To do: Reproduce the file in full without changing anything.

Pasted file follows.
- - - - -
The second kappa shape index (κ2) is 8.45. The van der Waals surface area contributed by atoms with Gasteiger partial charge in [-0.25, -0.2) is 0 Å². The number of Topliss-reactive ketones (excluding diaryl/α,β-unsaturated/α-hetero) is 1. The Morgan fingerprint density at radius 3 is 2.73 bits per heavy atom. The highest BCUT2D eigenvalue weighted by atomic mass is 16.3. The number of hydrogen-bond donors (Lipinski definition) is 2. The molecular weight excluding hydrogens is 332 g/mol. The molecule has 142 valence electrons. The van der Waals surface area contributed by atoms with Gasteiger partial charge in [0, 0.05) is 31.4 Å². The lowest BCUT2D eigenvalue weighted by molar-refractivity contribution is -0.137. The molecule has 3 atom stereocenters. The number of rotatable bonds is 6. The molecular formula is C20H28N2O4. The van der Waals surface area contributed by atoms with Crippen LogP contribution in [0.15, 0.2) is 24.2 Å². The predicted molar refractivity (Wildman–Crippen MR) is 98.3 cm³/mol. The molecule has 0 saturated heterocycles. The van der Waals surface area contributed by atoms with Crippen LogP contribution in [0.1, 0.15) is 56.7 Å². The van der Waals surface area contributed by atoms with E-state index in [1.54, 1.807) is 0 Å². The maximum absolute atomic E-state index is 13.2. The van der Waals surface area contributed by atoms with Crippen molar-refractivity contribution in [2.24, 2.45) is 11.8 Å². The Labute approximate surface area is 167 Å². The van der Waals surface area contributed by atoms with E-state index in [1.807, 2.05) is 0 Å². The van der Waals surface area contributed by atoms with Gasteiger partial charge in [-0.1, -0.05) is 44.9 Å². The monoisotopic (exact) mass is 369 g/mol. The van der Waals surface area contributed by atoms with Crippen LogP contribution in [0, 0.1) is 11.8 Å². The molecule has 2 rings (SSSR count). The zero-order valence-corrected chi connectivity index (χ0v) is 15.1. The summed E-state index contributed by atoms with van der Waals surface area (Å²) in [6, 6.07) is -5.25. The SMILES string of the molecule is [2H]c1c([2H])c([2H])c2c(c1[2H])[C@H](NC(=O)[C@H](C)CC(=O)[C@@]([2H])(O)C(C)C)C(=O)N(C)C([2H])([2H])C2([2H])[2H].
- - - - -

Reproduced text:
The second kappa shape index (κ2) is 8.45. The van der Waals surface area contributed by atoms with Gasteiger partial charge in [-0.25, -0.2) is 0 Å². The number of Topliss-reactive ketones (excluding diaryl/α,β-unsaturated/α-hetero) is 1. The Morgan fingerprint density at radius 3 is 2.73 bits per heavy atom. The highest BCUT2D eigenvalue weighted by atomic mass is 16.3. The number of hydrogen-bond donors (Lipinski definition) is 2. The molecular weight excluding hydrogens is 332 g/mol. The molecule has 142 valence electrons. The van der Waals surface area contributed by atoms with Gasteiger partial charge in [0, 0.05) is 31.4 Å². The lowest BCUT2D eigenvalue weighted by molar-refractivity contribution is -0.137. The molecule has 3 atom stereocenters. The number of rotatable bonds is 6. The molecular formula is C20H28N2O4. The van der Waals surface area contributed by atoms with Crippen LogP contribution in [0.15, 0.2) is 24.2 Å². The predicted molar refractivity (Wildman–Crippen MR) is 98.3 cm³/mol. The molecule has 0 saturated heterocycles. The van der Waals surface area contributed by atoms with Crippen LogP contribution in [0.1, 0.15) is 56.7 Å². The van der Waals surface area contributed by atoms with E-state index in [1.54, 1.807) is 0 Å². The maximum absolute atomic E-state index is 13.2. The van der Waals surface area contributed by atoms with Crippen molar-refractivity contribution in [2.24, 2.45) is 11.8 Å². The Labute approximate surface area is 167 Å². The van der Waals surface area contributed by atoms with E-state index in [1.807, 2.05) is 0 Å². The van der Waals surface area contributed by atoms with Gasteiger partial charge in [-0.1, -0.05) is 44.9 Å². The monoisotopic (exact) mass is 369 g/mol. The van der Waals surface area contributed by atoms with Crippen LogP contribution in [0, 0.1) is 11.8 Å². The molecule has 2 rings (SSSR count). The zero-order valence-corrected chi connectivity index (χ0v) is 15.1. The summed E-state index contributed by atoms with van der Waals surface area (Å²) in [6, 6.07) is -5.25. The SMILES string of the molecule is [2H]c1c([2H])c([2H])c2c(c1[2H])[C@H](NC(=O)[C@H](C)CC(=O)[C@@]([2H])(O)C(C)C)C(=O)N(C)C([2H])([2H])C2([2H])[2H].